The shift to an insight-based approach to working with customers has been crucial to success – but the company needs “high energy, urgency players” to take the market lead, says its EVP of Integrated Sales and Marketing.
By MaryLou Costa
This year, Stan Oliai will celebrate a significant milestone – having been at Experian North America for 28 years, ever since he graduated from the University of California in 1993 with an MA in Business Economics.
“I came into the organisation as a statistical analyst, and really have grown up at Experian,” reflects Oliai, who has since risen through the ranks to become EVP of Integrated Sales and Marketing.
The changes he’s seen in his time across the finance industry and the Experian customer base – from the collapse of big businesses to the rise of fintech and digital acceleration – are too many to fit into the space of one interview. But the key to maintaining and building a formidable sales and marketing function has been down to one big shift Oliai has driven – taking a problem solving approach and becoming insights-based.
“We often think about differentiation in the context of products, innovation, features and functions, and that’s clearly a part of it, but we’ve embraced the notion that we can differentiate with respect to how we sell and service our clients. And a key aspect of that is bringing industry and business insights to the conversation and engaging that way,” he explains.
“That means really embracing insight-based selling and marketing, to drive engagement, and to reinforce our brand. So for customers, the Experian sales team aren’t just people they like and trust, they’re people that helped improve their business.
“A lot of change has happened across our client base. The way we face up to that is to leverage the insights not just to engage with our clients, but to inform ourselves and our own thinking, as we engage and work with our clients through these changes.”
An insights-based approach needs intelligent people to deliver
In turn, the success of that approach needs a top talent strategy to find and develop the kind of people who Oliai describes as not only being a good fit, but are “high energy, high urgency players” with the “requisite intellectual horsepower, the integrity and frankly, the fire and desire to compete and win”.
It’s a big task, and Oliai hasn’t done this alone. Enter talent strategy consultancy The Chemistry Group, who, first of all, upended the notion that CVs and experience are the primary indicators of a candidate’s potential.
“Our talent agenda was the number one priority when I took the role, and it’s the number one priority today. The piece of conventional wisdom Chemistry turned upside down was in how we’ve historically placed a very high value on experience and CV – does this person have the requisite experience to be successful here?” reflects Oliai.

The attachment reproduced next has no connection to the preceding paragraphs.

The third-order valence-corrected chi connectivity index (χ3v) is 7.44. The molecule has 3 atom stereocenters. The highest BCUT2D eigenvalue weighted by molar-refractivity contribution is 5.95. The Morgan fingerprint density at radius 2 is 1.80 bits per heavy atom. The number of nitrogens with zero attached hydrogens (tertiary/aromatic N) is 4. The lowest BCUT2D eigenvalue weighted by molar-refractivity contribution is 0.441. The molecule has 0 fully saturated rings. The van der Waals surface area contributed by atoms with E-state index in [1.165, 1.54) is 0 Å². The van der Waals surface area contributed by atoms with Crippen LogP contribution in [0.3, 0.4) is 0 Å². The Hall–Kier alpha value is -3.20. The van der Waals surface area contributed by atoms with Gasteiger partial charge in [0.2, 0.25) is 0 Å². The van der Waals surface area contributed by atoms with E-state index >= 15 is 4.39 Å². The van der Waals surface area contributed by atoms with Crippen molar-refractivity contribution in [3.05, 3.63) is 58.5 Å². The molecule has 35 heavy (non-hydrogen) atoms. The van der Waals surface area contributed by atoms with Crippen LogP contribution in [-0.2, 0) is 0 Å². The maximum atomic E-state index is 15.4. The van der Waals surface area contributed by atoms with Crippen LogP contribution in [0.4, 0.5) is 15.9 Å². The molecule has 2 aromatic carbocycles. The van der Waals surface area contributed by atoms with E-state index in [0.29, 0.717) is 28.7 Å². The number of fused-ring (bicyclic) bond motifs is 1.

“Clearly, that’s important. But the research Roger and his team had done show that, on the list of the top five things, maybe that’s number five. Intellect was at the top of the list, along with values and motivations. For me that triggered a lot of curiosity. Smart people, with aligned values and motivations, and are good cultural fits, find a way to succeed. That’s simply stated, but that was the first thing in working with Chemistry which really changed my view on what we’re looking for.”
Taking an analytical approach to performance measurement – with an eye on the prize
Adopting such a lateral approach to talent screening has also gone hand in hand with a more analytical approach to measuring talent performance, building bespoke tools with Chemistry to examine strengths, areas of concern and overall fitness for the role, especially in higher profile leadership positions. This is coupled with a review of performance results both as a wider business and across teams.
Operating in such a competitive space, Oliai asserts, means such a point of differentiation has created an “edge that defines the difference between first place and losing” – while also allowing him personally to be surrounded with the right people to succeed.
“I believe that in a leadership role, probably 70 to 80% of the impact you can have is through the talent and the team you assemble around you. And we took a very deliberate approach to do just that, at all leadership levels. We can see the strengths or deficiencies for any one leader. Their teams then reflect those strengths and deficiencies. So if you raise the level of the leader, the team comes with that frontline leader,” Oliai elaborates.
Raising the bar on talent to keep nurturing the insights-based sales and marketing strategy all aligns with Oliai’s ultimate goal for Experian to take the lead and become the “Coke” of its market.
“There’s a level of dissatisfaction with the norm. Five years ago, if you would have told me we’d be where we are, I would have said, ‘I wish – that would be awesome’. And now I think we’re still not where we need to be. We still have room to raise our game. And so it’s that notion of bringing it back to our selection process and informing our development processes,” he considers.
“We’re an ambitious bunch. While I’m pleased with progress, I don’t believe our work is done until we’re seen as the recognised leader in that space we operate. For example, there are many companies that manufacture cola, but there’s one Coke. We actually have an opportunity in the foreseeable future to be Coke. And that’s what we’re after.”
- Experian North America believes it’s differentiated its sales and marketing teams through an insights-based approach – but this needs intelligent, hungry people to deliver it.
- Intellect, values, motivation and cultural fit are more important than experience on a CV when it comes to finding the right talent.
- In a leadership role, around 80% of the impact you can have comes from the team you assemble around you.